Now, sex and pornography are the most dramatic examples of where this plays out, but they do not exist in isolation from broader considerations of what it means to be a human person. Therefore those, like Prager, who see pornography as having a legitimate function are complicit in this shift. And this change underlies no-fault divorce, gay marriage, and (in its subordination of the body and its functions to the individual’s sense of well-being) even transgenderism. It is foundational to the progressive cause. To concede here is to concede everywhere.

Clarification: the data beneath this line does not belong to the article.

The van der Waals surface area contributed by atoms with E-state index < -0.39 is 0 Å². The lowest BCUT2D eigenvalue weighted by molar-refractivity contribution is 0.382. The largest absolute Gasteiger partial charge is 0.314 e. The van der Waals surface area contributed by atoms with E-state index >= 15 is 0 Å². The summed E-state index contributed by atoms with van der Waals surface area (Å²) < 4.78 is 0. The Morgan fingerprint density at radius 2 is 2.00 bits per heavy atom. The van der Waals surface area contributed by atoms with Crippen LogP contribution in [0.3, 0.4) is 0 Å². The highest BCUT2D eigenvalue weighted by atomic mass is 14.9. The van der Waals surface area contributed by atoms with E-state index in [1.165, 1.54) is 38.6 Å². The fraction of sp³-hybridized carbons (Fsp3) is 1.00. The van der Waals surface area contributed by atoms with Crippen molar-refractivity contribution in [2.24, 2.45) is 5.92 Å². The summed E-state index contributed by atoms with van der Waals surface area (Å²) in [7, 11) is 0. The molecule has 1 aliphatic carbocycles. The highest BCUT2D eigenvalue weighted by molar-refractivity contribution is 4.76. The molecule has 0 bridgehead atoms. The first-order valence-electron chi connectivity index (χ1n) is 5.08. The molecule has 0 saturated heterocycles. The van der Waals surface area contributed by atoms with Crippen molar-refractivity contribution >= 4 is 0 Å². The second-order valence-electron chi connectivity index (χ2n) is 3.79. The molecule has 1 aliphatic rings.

Roger Scruton saw modern art as focused upon a desecration of the human form. I hesitate to call the fare purveyed by PornHub “art,” but such videos are cultural artifacts that project a vision of what it means to be human. And they surely present it as a desecration of the human form whereby selves are reduced to bodies and bodies are reduced to raw material, to be used and abused in any way that satisfies. If you see pornography as morally neutral and consider its moral value to be found in the way it is used rather than in the acts it involves, the manner in which it is produced, and the philosophy of being human that it projects, then you are no conservative. You are complicit in the desecration of the human form and in the erasure of what it means to be human. Failure to see that simply reveals how philosophically superficial your brand of “conservatism” is.